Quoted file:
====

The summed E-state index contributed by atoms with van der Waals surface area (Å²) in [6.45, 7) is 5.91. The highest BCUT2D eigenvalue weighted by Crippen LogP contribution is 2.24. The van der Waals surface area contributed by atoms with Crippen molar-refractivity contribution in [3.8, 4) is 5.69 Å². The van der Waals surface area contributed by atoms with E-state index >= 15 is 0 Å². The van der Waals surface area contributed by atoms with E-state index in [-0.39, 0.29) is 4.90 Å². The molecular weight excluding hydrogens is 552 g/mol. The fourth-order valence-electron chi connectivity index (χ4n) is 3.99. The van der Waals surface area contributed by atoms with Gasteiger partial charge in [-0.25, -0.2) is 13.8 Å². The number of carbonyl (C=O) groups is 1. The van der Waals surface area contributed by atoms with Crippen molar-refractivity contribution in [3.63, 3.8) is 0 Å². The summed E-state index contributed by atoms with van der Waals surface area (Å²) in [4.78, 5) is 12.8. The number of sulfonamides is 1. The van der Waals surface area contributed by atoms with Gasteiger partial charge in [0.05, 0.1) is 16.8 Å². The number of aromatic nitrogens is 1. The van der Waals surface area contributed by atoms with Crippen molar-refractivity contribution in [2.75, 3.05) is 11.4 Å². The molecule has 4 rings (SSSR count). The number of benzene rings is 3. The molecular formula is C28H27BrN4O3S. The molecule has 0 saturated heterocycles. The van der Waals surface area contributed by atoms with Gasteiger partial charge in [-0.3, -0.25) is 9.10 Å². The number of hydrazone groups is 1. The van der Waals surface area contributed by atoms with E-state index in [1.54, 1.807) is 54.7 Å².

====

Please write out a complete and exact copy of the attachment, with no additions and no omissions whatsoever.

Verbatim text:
The summed E-state index contributed by atoms with van der Waals surface area (Å²) in [6.45, 7) is 5.91. The highest BCUT2D eigenvalue weighted by Crippen LogP contribution is 2.24. The van der Waals surface area contributed by atoms with Crippen molar-refractivity contribution in [3.8, 4) is 5.69 Å². The van der Waals surface area contributed by atoms with E-state index >= 15 is 0 Å². The van der Waals surface area contributed by atoms with E-state index in [-0.39, 0.29) is 4.90 Å². The molecular weight excluding hydrogens is 552 g/mol. The fourth-order valence-electron chi connectivity index (χ4n) is 3.99. The van der Waals surface area contributed by atoms with Gasteiger partial charge in [-0.25, -0.2) is 13.8 Å². The number of carbonyl (C=O) groups is 1. The van der Waals surface area contributed by atoms with Crippen molar-refractivity contribution in [3.63, 3.8) is 0 Å². The summed E-state index contributed by atoms with van der Waals surface area (Å²) in [4.78, 5) is 12.8. The number of sulfonamides is 1. The van der Waals surface area contributed by atoms with Gasteiger partial charge in [0.05, 0.1) is 16.8 Å². The number of aromatic nitrogens is 1. The van der Waals surface area contributed by atoms with Crippen molar-refractivity contribution in [2.75, 3.05) is 11.4 Å². The molecule has 4 rings (SSSR count). The number of benzene rings is 3. The molecular formula is C28H27BrN4O3S. The molecule has 0 saturated heterocycles. The van der Waals surface area contributed by atoms with Gasteiger partial charge in [-0.3, -0.25) is 9.10 Å². The number of hydrazone groups is 1. The van der Waals surface area contributed by atoms with E-state index in [1.54, 1.807) is 54.7 Å².